Video of the Divine Service is here. The sermon begins around the 38:15 mark.Continue reading
Something you may or may not (want to) know: Advent is my favorite season of the church year. As a personal preference, I appreciate the more meditative season, the expectant hymns, the longing, and the hope in the midst of darkness. It seems much more true to life in this creation, while the full-throated joy of Christmas points to life in the new creation, which we have now only by faith.
Advent is a mixture of longing and hope; the futility of this creation combined with the fertility of Life itself taking flesh in the Virgin’s womb. It is declaring to us the One who has come in flesh to suffer, die, and rise again; the One who comes to us—still God and Man in one person—every time His Word and Sacraments are heard, believed, and celebrated; and the One who will be revealed at the moment when this old, dying creation is renewed eternally and restored through Jesus’ own resurrection.
The Church of Jesus Christ is never a static, unmoving entity. Even as she lives in the present, she is tied to the past as she waits in hope for what the future will bring. Often, conversations about the Church—what she is, what she should do, how she should look—revolve around various points of time: this is what my congregation used to look like; or, these are the problems here and now; or, this is how she should be in the future. Because the Church is an historical entity, those aspects are all worthy of consideration. But we can never privilege one point of time over another. The Church was not better or purer the closer it was to Jesus and the Apostles; the Church is not smarter or more significant because we’ve had two thousand years to get it right; the Church is not heading toward a utopian future in this creation.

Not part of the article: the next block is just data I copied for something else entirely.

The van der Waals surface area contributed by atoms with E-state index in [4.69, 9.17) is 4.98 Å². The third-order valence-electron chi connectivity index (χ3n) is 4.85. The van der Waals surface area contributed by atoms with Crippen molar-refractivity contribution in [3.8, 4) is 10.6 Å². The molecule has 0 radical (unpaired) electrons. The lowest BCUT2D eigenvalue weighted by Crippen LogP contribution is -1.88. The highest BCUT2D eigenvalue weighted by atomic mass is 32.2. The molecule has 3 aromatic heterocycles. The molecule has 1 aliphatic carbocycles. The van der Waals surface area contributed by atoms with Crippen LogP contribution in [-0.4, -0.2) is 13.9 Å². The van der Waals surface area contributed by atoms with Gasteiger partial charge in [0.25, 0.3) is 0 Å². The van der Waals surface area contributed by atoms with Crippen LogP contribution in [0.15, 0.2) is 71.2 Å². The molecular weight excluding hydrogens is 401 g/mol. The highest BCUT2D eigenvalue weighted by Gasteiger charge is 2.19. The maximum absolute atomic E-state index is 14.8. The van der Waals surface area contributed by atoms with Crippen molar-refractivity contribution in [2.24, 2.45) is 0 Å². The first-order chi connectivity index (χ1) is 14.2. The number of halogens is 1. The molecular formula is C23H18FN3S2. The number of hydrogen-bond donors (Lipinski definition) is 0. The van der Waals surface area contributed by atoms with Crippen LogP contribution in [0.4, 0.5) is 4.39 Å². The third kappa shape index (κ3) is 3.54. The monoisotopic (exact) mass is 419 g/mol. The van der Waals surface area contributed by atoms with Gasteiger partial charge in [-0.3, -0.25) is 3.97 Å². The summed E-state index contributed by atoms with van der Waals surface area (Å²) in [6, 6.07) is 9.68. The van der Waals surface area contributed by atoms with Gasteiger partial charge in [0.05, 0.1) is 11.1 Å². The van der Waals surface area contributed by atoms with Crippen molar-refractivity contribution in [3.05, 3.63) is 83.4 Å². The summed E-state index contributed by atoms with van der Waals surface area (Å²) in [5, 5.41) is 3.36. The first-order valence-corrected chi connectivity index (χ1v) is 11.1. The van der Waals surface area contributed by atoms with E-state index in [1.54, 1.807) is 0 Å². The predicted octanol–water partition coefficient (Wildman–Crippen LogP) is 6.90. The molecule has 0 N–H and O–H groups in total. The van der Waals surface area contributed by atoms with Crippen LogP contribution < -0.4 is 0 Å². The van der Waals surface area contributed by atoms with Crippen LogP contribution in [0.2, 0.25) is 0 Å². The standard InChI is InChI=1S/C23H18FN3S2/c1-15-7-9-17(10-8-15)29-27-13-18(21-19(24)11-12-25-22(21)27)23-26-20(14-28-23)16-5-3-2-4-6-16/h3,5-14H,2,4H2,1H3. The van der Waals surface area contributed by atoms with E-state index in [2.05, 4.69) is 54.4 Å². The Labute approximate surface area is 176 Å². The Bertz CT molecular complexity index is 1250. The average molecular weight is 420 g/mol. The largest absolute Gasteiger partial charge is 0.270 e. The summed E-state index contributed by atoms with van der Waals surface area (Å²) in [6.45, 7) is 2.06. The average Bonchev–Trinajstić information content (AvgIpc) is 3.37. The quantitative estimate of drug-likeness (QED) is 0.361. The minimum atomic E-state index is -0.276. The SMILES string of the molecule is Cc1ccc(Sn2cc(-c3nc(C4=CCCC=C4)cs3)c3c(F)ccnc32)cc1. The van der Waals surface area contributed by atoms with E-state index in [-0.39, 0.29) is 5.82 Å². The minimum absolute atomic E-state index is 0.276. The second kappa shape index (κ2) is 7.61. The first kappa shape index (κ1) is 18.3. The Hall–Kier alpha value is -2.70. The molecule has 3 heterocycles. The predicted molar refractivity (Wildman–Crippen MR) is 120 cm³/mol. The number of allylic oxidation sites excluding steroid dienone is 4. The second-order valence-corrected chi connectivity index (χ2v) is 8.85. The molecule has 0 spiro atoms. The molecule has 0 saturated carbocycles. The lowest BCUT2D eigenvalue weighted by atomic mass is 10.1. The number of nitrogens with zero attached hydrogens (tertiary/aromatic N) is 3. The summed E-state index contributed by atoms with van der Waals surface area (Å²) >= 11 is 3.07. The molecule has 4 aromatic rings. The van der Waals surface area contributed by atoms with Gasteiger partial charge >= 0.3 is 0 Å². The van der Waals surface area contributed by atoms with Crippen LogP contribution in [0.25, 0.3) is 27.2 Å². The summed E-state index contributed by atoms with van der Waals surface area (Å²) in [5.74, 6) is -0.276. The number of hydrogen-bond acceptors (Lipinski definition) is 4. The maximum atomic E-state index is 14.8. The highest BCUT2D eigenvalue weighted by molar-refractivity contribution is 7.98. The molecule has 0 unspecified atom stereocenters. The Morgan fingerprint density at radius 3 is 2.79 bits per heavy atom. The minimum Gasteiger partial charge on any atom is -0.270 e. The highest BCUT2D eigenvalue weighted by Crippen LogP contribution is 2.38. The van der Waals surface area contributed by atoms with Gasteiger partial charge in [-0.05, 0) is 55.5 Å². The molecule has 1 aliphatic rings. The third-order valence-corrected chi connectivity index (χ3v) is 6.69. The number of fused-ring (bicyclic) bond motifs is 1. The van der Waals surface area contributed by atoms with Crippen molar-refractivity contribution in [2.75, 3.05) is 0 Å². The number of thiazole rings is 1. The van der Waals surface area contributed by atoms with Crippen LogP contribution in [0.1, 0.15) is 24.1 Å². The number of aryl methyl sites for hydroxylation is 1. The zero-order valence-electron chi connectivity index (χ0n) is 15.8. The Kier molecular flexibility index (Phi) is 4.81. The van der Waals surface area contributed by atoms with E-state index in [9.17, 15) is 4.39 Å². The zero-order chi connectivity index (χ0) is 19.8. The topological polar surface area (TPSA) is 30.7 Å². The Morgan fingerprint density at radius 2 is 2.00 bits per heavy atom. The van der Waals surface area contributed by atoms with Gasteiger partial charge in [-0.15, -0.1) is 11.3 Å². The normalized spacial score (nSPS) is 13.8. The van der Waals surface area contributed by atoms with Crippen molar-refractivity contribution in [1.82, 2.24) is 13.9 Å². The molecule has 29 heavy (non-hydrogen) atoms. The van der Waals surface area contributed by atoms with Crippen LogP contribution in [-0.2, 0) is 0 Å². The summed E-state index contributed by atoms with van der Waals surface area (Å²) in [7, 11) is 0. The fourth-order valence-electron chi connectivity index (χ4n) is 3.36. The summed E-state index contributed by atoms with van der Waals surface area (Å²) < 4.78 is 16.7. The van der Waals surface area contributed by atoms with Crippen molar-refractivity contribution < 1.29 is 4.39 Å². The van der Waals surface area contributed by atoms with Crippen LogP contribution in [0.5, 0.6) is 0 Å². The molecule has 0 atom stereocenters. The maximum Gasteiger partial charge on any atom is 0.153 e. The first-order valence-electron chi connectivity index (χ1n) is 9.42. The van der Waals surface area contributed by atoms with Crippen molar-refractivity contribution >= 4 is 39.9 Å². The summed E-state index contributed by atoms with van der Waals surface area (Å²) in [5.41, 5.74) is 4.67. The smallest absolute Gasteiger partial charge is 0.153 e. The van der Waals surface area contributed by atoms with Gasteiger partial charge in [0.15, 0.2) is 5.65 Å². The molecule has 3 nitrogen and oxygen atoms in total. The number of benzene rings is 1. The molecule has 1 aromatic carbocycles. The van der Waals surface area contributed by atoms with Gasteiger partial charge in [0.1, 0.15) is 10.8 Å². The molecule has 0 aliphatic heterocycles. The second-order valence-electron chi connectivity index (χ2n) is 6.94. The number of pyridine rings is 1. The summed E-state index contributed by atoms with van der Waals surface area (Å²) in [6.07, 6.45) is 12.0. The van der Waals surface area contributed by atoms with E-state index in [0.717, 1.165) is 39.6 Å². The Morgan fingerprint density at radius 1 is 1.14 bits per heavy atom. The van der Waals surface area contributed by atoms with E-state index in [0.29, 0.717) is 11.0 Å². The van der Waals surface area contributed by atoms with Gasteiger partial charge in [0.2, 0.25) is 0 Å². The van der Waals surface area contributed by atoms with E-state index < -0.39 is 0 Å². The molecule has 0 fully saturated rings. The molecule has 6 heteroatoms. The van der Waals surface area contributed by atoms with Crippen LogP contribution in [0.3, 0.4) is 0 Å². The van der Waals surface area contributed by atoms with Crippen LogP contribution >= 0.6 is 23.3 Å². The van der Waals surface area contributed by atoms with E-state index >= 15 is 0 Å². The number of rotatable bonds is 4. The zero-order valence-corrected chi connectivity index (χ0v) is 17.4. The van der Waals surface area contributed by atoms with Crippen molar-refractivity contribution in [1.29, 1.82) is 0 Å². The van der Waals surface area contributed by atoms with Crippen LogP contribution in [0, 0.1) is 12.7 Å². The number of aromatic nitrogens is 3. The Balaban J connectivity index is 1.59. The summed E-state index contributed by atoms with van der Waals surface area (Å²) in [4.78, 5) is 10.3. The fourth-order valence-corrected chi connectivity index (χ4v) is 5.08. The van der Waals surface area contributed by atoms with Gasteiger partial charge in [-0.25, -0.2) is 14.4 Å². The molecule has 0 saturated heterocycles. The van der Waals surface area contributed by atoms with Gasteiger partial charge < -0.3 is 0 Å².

Behind all of the disputes and controversies that have disturbed the Church internally is a failure to hold close to the second phrase of the Third Article of the Creed: “I believe…in the one, holy, catholic, and apostolic church.” Just as we cannot look around at the world, or into the circumstances of our own lives, in order to discover what God is doing, neither can we look at what we can see of the Church in order to discover her source, sustenance, or goal. As with Christian faith generally, the only One in whom we can know for certain what God is doing is His Son, Jesus. Just as Jesus’ death and resurrection tell us what the outcome of this world will be for His saints, so they also tell us the truth about the Church’s existence in this world. Jesus is the source and beginning of the Church’s life in the water and blood of His pierced side, He is the ongoing food and drink to sustain the Church’s life in the midst of this world, and He is the goal to which the Church is headed, “until we all attain to the unity of the faith and of the knowledge of the Son of God, to mature manhood, to the measure of the stature of the fullness of Christ” (Ephesisans 4:13).